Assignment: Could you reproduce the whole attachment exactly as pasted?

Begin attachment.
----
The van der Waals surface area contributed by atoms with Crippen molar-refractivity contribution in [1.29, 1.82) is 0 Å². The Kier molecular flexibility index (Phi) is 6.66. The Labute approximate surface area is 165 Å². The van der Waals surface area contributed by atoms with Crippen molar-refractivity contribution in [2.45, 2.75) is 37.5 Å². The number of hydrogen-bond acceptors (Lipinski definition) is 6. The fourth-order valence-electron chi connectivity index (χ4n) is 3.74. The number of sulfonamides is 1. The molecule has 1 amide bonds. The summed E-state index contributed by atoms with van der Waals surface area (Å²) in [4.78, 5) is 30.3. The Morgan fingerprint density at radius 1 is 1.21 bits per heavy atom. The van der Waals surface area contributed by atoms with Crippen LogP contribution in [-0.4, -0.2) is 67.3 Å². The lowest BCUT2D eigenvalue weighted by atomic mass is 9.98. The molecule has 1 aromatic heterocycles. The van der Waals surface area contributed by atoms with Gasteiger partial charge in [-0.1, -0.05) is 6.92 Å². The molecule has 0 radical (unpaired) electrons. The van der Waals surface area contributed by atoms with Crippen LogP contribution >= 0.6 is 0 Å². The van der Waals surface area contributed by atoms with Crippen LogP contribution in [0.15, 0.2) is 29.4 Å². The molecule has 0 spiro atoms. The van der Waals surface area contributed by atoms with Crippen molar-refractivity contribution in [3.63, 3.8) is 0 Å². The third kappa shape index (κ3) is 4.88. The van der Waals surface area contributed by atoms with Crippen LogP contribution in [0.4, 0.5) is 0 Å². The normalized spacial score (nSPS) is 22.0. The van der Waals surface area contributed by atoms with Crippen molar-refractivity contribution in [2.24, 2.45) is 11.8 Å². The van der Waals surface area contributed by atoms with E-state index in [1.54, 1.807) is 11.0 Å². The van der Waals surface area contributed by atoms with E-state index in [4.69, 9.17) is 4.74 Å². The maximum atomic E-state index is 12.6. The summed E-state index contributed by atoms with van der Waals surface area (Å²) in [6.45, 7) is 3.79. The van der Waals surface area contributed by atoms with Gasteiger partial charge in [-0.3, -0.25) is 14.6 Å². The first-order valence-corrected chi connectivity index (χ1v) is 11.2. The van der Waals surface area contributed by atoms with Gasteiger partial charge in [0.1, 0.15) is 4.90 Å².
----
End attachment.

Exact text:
The van der Waals surface area contributed by atoms with Crippen molar-refractivity contribution in [1.29, 1.82) is 0 Å². The Kier molecular flexibility index (Phi) is 6.66. The Labute approximate surface area is 165 Å². The van der Waals surface area contributed by atoms with Crippen molar-refractivity contribution in [2.45, 2.75) is 37.5 Å². The number of hydrogen-bond acceptors (Lipinski definition) is 6. The fourth-order valence-electron chi connectivity index (χ4n) is 3.74. The number of sulfonamides is 1. The molecule has 1 amide bonds. The summed E-state index contributed by atoms with van der Waals surface area (Å²) in [4.78, 5) is 30.3. The Morgan fingerprint density at radius 1 is 1.21 bits per heavy atom. The van der Waals surface area contributed by atoms with Crippen LogP contribution in [-0.4, -0.2) is 67.3 Å². The lowest BCUT2D eigenvalue weighted by atomic mass is 9.98. The molecule has 1 aromatic heterocycles. The van der Waals surface area contributed by atoms with Gasteiger partial charge in [-0.1, -0.05) is 6.92 Å². The molecule has 0 radical (unpaired) electrons. The van der Waals surface area contributed by atoms with Crippen LogP contribution >= 0.6 is 0 Å². The van der Waals surface area contributed by atoms with Crippen LogP contribution in [0.15, 0.2) is 29.4 Å². The molecule has 0 spiro atoms. The van der Waals surface area contributed by atoms with Crippen molar-refractivity contribution in [3.63, 3.8) is 0 Å². The third kappa shape index (κ3) is 4.88. The van der Waals surface area contributed by atoms with Crippen LogP contribution in [0.4, 0.5) is 0 Å². The normalized spacial score (nSPS) is 22.0. The van der Waals surface area contributed by atoms with Crippen molar-refractivity contribution in [2.24, 2.45) is 11.8 Å². The van der Waals surface area contributed by atoms with E-state index in [1.54, 1.807) is 11.0 Å². The van der Waals surface area contributed by atoms with E-state index in [4.69, 9.17) is 4.74 Å². The maximum atomic E-state index is 12.6. The summed E-state index contributed by atoms with van der Waals surface area (Å²) in [6.45, 7) is 3.79. The van der Waals surface area contributed by atoms with Gasteiger partial charge in [-0.3, -0.25) is 14.6 Å². The first-order valence-corrected chi connectivity index (χ1v) is 11.2. The van der Waals surface area contributed by atoms with Gasteiger partial charge in [0.1, 0.15) is 4.90 Å².